Butts, 18, is also looking forward to a local winner.
“It might take a few years but it’s going to happen sometime,” he said. “This is one of the strongest fields in the country. These guys are good.”
Lagan, a streaky player who is capable of getting hot and scoring low, said the biggest obstacle for the area players in the tournament is not to put too much pressure on themselves .
“I think it’s just being from the area and having everyone you know coming out to watch you,” Lagan said. “You know that everyone is going to see how you do and that might add a little extra pressure. It’s just important to get out there and just really focus on what you’re here to do. Focus on each shot at a time and not necessarily what you’re going to shoot and who’s going to see it.
“This is just not another event. And everybody playing in it has a reason to be nervous, absolutely. You just have to find a way to step up and hit the shots that it calls for and not think about your score or the people around you.
“I’ve got a shot — a long shot! But everybody out here has got a shot. There’s no Tiger [Woods] out here.”
On the girls side, the last champion from the area was Salem’s Lee Shirley in 1992. That was well before the influx of top-ranked players from Florida-based golf academies, plus players from far and wide.
Floyd’s Amanda Hollandsworth, last year’s VSGA State Junior champion, heads a list of area players who could pose a challenge in the girls 15-18 division field of 39 competitors. Troutville’s Lyndsey Hunnell, who has committed to play college golf at Virginia, and talented 15-year-old Kristin Hearp of Roanoke also pose as threats.
“My goal is just to play well. It’s always a plus to win it,” said Hollandsworth, 17. “I know I’m going up against great competition. It’s making me a better player just being here.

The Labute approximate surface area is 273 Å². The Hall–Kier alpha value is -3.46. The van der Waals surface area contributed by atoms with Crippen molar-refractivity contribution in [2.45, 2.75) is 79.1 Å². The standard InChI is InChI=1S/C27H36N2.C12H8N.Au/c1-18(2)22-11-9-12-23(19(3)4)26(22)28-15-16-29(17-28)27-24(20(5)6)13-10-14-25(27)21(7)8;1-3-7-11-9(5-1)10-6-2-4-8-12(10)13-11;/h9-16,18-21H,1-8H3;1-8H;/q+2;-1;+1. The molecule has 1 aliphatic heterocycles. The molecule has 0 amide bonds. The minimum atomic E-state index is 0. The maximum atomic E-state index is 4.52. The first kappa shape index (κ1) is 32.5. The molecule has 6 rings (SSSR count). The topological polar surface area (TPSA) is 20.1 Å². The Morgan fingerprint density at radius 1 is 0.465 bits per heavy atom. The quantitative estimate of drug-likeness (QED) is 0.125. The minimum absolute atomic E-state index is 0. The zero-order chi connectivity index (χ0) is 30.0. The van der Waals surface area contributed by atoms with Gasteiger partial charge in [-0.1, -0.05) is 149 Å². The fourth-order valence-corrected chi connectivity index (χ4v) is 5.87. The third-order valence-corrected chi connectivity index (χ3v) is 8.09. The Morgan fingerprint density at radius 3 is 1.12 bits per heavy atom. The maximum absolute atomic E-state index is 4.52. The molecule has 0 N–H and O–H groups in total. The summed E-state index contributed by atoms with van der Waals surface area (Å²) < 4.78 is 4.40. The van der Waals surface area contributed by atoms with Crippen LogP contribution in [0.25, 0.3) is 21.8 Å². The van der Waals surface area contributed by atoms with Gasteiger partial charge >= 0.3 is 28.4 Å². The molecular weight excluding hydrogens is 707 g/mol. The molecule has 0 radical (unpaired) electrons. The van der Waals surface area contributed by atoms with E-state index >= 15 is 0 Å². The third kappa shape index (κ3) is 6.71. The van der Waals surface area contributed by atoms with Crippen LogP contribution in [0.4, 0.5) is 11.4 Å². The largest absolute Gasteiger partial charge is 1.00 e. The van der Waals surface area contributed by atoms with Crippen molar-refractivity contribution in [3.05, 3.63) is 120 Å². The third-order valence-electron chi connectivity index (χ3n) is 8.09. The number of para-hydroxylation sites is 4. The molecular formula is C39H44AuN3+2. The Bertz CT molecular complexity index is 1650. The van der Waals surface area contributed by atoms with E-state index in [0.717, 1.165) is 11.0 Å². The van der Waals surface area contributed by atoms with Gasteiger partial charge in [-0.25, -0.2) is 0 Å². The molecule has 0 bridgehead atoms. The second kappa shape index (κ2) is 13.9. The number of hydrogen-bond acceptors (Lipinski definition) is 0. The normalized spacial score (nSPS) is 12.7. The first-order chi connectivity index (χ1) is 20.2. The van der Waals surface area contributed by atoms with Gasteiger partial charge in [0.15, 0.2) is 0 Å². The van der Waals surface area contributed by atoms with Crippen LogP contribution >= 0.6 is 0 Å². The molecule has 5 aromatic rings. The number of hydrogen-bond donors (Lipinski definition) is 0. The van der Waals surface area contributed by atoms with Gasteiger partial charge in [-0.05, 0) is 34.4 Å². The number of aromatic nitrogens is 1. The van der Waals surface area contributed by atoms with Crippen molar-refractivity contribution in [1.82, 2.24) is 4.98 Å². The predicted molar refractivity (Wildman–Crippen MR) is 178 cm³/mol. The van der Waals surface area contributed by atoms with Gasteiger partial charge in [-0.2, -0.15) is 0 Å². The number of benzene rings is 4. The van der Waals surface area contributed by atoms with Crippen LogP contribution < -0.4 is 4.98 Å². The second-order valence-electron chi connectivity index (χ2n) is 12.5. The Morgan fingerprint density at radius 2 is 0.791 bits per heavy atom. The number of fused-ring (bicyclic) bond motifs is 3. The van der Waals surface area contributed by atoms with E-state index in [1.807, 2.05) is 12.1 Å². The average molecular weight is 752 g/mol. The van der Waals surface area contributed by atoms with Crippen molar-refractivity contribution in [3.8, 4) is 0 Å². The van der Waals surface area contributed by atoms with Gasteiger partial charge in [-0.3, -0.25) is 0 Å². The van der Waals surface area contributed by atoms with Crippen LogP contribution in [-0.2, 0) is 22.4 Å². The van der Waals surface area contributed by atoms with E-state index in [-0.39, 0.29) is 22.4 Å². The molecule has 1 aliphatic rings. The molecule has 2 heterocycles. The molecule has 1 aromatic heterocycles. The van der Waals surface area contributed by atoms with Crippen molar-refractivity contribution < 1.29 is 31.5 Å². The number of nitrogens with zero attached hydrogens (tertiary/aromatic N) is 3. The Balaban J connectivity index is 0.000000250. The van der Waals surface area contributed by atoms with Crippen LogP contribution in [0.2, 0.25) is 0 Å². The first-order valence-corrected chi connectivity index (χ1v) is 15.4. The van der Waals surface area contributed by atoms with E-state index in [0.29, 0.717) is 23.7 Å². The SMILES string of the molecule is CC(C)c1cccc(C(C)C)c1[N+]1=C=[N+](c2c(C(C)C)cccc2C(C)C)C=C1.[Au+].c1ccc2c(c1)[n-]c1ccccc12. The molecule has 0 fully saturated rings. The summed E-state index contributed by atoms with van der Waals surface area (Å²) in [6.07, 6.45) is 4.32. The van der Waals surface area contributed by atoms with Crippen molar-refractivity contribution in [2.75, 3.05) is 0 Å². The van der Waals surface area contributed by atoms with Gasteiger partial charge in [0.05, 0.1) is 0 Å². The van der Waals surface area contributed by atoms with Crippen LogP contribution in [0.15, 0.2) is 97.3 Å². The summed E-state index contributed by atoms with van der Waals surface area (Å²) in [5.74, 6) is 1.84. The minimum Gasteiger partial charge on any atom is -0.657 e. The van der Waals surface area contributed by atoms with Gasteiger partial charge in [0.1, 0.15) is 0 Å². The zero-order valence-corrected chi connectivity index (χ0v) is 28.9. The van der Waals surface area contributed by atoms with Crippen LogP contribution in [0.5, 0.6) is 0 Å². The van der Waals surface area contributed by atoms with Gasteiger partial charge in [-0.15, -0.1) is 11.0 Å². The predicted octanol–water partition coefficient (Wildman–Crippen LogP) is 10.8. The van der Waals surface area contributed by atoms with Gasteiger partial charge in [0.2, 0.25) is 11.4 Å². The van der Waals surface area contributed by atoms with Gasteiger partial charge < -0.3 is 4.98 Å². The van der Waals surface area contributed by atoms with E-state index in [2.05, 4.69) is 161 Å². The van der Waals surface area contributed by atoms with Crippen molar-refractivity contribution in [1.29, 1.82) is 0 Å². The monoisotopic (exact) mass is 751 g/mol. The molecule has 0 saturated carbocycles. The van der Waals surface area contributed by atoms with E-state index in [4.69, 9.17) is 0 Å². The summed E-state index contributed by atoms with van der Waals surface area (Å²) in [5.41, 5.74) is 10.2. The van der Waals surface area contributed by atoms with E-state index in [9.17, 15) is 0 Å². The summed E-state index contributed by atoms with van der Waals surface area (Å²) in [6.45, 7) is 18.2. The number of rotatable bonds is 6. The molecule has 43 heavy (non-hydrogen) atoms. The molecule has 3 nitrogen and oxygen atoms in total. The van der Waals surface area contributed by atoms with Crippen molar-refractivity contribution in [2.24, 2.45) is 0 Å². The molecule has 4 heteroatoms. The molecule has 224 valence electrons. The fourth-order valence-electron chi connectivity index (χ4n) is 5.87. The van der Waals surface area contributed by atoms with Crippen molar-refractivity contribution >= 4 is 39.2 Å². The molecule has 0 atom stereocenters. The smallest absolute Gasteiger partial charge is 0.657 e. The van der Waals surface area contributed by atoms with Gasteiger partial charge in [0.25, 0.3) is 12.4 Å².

“I’m sure there’s pressure, then personal pressure, too. You’re like: ‘I’m from here, I need to win this!’ I know that I’ve put that on myself many of times.
“My mindset is like to just come out here and play and have some fun.”
When it comes to having fun, few have more on the golf course than Lyberty Anderson. The Chesterfield native, whose record-tying seven SRM appearances make many look at her as a local player, would love nothing more to win a Robertson before she heads to college at Virginia. The always expressive Anderson has some empathy for the Roanoke-area players pressing hard for a Robertson title.
“I think that’s kind of what happens to hometown players in hometown tournaments,” Anderson said. “It’s the same thing for me when the LPGA Futures, the Symetra Tour, comes to Richmond. I’ve gotten a sponsor’s exemption for two years and I can’t make the cut.
“And I think it’s because I put so much pressure on myself, so I think it may be the same thing with them. They just think they have to win because they’re from here. They’re supposed to know the course well, they’re supposed to know how everything works. But it’s not necessarily just that. If it’s your week, it’s your week. And if it’s not your week, then it’s not your week.
“You know, winning these tournaments is not easy. There’s a lot of good players. I’m telling you it’s hard!”